The right servo for your project

Why some servos are $5 and others $100?

servos tipos

The variety of servos, also called servomotors, is very large, there is one for each application, although you will surely settle for the cheapest ones that also do the job. But let’s talk about the different servos and their applications in different circumstances. If you have questions about servos you are in the right place on the internet.

Servo Classification

Personally, I like to keep 3 main categories, they are: Standard servos, mini servos and micro servos, I leave out the “jumbo” ones, which are the large and heavy, not very popular in model aircraft because they are very bulky and heavy. There are many subcategories, such as sub micro servos, nano servos, etc. It is also more common to identify them by their average weight, such as the famous 9 g servos, these are the most popular and inexpensive and weigh around 9 grams. If that was all we would warp it, but servos can be more complicated.

tipos de servos tamaños

We already talked about the size, now we need to talk about its characteristics, there are analog and digital servos, with gears made of nylon, metal or other materials. Some have brushed motors (the most common type of motor), and others with brushless motors which are very expensive, some servos are made to withstand high voltages, or like most only up to 6v. And there are servos with a lot of torque and others with great response speed.

Servo parts


Inside a servo you will find a few components, it is not that complicated, from top to bottom we have the output shaft where the servo arm goes, then the set of gears that reduces the rotations of the motor and converts them into torque, further down there is a potentiometer connected to the output shaft, then the electric motor, and finally the electronic board that receives the signals, encodes them and makes the motor work, the circuit can know the position of the servo thanks to the potentiometer.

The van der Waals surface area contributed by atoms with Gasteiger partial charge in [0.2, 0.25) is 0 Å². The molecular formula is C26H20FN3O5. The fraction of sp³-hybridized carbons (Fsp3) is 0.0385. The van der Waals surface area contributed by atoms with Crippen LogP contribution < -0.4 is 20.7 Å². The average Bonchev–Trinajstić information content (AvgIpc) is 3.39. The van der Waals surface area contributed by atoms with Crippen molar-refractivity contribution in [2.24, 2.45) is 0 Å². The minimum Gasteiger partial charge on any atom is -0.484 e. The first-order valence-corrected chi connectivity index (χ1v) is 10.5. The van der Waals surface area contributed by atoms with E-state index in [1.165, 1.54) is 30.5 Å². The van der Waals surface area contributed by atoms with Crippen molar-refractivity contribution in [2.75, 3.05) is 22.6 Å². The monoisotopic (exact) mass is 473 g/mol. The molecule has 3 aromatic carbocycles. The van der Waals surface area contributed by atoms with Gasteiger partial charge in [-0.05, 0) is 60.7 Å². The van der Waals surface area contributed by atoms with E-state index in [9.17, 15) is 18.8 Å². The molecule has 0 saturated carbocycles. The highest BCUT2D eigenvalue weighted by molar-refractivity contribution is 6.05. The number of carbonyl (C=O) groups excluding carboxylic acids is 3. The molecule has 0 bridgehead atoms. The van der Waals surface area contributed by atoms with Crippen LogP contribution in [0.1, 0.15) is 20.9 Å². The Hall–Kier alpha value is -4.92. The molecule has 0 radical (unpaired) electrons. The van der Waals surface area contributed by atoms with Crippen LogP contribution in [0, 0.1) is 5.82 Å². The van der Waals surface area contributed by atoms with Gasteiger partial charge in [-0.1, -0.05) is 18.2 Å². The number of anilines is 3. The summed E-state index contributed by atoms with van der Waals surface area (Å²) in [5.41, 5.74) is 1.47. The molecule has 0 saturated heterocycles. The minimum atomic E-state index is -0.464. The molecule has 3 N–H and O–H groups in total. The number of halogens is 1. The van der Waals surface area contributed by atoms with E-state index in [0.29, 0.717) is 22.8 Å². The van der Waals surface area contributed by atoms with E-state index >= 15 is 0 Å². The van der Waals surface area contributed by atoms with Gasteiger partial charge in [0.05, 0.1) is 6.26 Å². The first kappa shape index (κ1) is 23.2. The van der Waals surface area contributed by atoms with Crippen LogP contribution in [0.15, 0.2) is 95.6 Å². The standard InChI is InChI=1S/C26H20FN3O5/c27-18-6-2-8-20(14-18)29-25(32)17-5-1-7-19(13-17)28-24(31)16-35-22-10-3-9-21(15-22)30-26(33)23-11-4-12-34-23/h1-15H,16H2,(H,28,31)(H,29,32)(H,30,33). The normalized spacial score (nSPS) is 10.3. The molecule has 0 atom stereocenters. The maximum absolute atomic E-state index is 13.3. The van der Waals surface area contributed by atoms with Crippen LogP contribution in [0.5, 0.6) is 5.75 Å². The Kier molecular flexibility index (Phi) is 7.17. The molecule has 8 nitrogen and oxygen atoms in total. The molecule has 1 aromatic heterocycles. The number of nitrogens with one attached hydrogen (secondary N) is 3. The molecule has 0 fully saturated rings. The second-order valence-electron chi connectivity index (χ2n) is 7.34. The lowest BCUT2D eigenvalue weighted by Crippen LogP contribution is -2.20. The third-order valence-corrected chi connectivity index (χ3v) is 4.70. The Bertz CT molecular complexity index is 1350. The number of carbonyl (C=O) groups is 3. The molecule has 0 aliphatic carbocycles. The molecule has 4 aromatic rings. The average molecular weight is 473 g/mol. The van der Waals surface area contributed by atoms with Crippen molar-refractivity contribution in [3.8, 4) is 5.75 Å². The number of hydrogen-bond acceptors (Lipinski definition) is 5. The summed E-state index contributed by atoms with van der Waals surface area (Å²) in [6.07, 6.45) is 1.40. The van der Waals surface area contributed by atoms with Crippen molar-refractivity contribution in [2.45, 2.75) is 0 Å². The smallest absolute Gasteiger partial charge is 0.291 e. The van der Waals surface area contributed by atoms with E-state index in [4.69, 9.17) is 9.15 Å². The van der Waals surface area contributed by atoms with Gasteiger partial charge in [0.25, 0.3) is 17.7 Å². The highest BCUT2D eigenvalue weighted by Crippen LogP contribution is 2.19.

Main features.
Digital vs Analog.

The most common are analog servos, the main difference is the internal processing on the electronic board, it is basically the only thing different, those servos can have a more precise and faster response than analog ones, working at frequencies as high as 300 Hz when a common servo responds at a frequency of 50 times per second (50 Hz). Some brands also include programmable features in the servos for greater control, but this all comes at a cost.


Another important feature are the gears of the servos, specifically the material they are made of, they are normally nylon for their self-lubricating properties, but can be brittle if subjected to high forces, that is why the option of metal gears is offered. These can withstand sudden blows without breaking the gears and are perfect for applications such as landing gear, or for radio-controlled cars.

I personally like to use metal geared and digital servos on all my large planes, I only use cheap ones on budget projects or small planes, another way to break gears is by crashing the model, that’s why I always recommend metal gears, also the price difference is not so much.

Torque and Speed